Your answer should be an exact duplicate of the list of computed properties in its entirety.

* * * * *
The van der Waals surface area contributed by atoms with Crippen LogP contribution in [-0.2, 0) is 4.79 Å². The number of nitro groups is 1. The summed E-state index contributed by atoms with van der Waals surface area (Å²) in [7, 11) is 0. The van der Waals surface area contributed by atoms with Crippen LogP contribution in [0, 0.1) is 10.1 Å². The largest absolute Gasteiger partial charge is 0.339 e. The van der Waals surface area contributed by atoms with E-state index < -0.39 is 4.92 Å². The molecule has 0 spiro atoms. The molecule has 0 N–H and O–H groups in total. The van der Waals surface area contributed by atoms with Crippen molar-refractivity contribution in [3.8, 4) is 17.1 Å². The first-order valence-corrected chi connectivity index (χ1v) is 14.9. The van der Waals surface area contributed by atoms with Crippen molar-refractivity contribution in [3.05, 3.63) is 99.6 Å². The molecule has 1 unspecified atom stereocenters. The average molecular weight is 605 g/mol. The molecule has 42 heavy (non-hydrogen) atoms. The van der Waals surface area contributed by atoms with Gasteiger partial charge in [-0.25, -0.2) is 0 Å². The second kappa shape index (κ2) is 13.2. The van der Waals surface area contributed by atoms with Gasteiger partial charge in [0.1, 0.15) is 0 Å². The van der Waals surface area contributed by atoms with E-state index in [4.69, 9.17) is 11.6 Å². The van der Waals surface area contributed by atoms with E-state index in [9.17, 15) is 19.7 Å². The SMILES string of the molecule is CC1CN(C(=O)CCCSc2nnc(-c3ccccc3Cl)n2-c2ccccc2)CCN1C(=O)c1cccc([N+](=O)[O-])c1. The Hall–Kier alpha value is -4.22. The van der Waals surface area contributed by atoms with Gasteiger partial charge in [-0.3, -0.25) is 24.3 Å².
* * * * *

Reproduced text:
The van der Waals surface area contributed by atoms with Crippen LogP contribution in [-0.2, 0) is 4.79 Å². The number of nitro groups is 1. The summed E-state index contributed by atoms with van der Waals surface area (Å²) in [7, 11) is 0. The van der Waals surface area contributed by atoms with Crippen LogP contribution in [0, 0.1) is 10.1 Å². The largest absolute Gasteiger partial charge is 0.339 e. The van der Waals surface area contributed by atoms with E-state index < -0.39 is 4.92 Å². The molecule has 0 spiro atoms. The molecule has 0 N–H and O–H groups in total. The van der Waals surface area contributed by atoms with Crippen molar-refractivity contribution in [3.8, 4) is 17.1 Å². The first-order valence-corrected chi connectivity index (χ1v) is 14.9. The van der Waals surface area contributed by atoms with Crippen molar-refractivity contribution in [3.05, 3.63) is 99.6 Å². The molecule has 1 unspecified atom stereocenters. The average molecular weight is 605 g/mol. The molecule has 42 heavy (non-hydrogen) atoms. The van der Waals surface area contributed by atoms with Gasteiger partial charge in [-0.25, -0.2) is 0 Å². The second kappa shape index (κ2) is 13.2. The van der Waals surface area contributed by atoms with Gasteiger partial charge in [0.1, 0.15) is 0 Å². The van der Waals surface area contributed by atoms with E-state index in [4.69, 9.17) is 11.6 Å². The van der Waals surface area contributed by atoms with E-state index in [9.17, 15) is 19.7 Å². The SMILES string of the molecule is CC1CN(C(=O)CCCSc2nnc(-c3ccccc3Cl)n2-c2ccccc2)CCN1C(=O)c1cccc([N+](=O)[O-])c1. The Hall–Kier alpha value is -4.22. The van der Waals surface area contributed by atoms with Gasteiger partial charge in [-0.3, -0.25) is 24.3 Å².